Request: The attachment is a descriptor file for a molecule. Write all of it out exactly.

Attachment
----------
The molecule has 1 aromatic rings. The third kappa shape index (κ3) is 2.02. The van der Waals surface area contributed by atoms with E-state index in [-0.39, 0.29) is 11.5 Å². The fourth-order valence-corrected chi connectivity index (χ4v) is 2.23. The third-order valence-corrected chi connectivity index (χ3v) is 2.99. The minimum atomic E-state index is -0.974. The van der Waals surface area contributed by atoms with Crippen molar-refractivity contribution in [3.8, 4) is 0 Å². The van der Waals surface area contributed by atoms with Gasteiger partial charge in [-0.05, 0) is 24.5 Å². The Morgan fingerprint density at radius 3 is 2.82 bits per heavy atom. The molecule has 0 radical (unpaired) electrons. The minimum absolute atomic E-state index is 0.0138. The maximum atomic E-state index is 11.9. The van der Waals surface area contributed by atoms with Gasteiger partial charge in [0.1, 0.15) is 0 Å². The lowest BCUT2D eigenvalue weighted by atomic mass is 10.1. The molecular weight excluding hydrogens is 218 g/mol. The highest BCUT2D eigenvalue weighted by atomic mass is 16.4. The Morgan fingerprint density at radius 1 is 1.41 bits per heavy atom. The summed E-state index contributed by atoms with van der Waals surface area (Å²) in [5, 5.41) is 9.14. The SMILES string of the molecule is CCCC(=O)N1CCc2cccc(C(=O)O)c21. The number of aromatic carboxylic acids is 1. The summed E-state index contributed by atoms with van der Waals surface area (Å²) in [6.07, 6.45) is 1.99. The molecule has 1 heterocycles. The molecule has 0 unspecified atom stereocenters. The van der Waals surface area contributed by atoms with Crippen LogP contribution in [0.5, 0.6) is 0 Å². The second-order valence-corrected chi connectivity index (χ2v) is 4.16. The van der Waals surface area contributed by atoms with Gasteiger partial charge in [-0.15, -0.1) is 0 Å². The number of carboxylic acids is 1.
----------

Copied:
The molecule has 1 aromatic rings. The third kappa shape index (κ3) is 2.02. The van der Waals surface area contributed by atoms with E-state index in [-0.39, 0.29) is 11.5 Å². The fourth-order valence-corrected chi connectivity index (χ4v) is 2.23. The third-order valence-corrected chi connectivity index (χ3v) is 2.99. The minimum atomic E-state index is -0.974. The van der Waals surface area contributed by atoms with Crippen molar-refractivity contribution in [3.8, 4) is 0 Å². The van der Waals surface area contributed by atoms with Gasteiger partial charge in [-0.05, 0) is 24.5 Å². The Morgan fingerprint density at radius 3 is 2.82 bits per heavy atom. The molecule has 0 radical (unpaired) electrons. The minimum absolute atomic E-state index is 0.0138. The maximum atomic E-state index is 11.9. The van der Waals surface area contributed by atoms with Gasteiger partial charge in [0.1, 0.15) is 0 Å². The lowest BCUT2D eigenvalue weighted by atomic mass is 10.1. The molecular weight excluding hydrogens is 218 g/mol. The highest BCUT2D eigenvalue weighted by atomic mass is 16.4. The Morgan fingerprint density at radius 1 is 1.41 bits per heavy atom. The summed E-state index contributed by atoms with van der Waals surface area (Å²) in [5, 5.41) is 9.14. The SMILES string of the molecule is CCCC(=O)N1CCc2cccc(C(=O)O)c21. The number of aromatic carboxylic acids is 1. The summed E-state index contributed by atoms with van der Waals surface area (Å²) in [6.07, 6.45) is 1.99. The molecule has 1 heterocycles. The molecule has 0 unspecified atom stereocenters. The van der Waals surface area contributed by atoms with Crippen LogP contribution in [0.5, 0.6) is 0 Å². The second-order valence-corrected chi connectivity index (χ2v) is 4.16. The van der Waals surface area contributed by atoms with Gasteiger partial charge in [-0.15, -0.1) is 0 Å². The number of carboxylic acids is 1.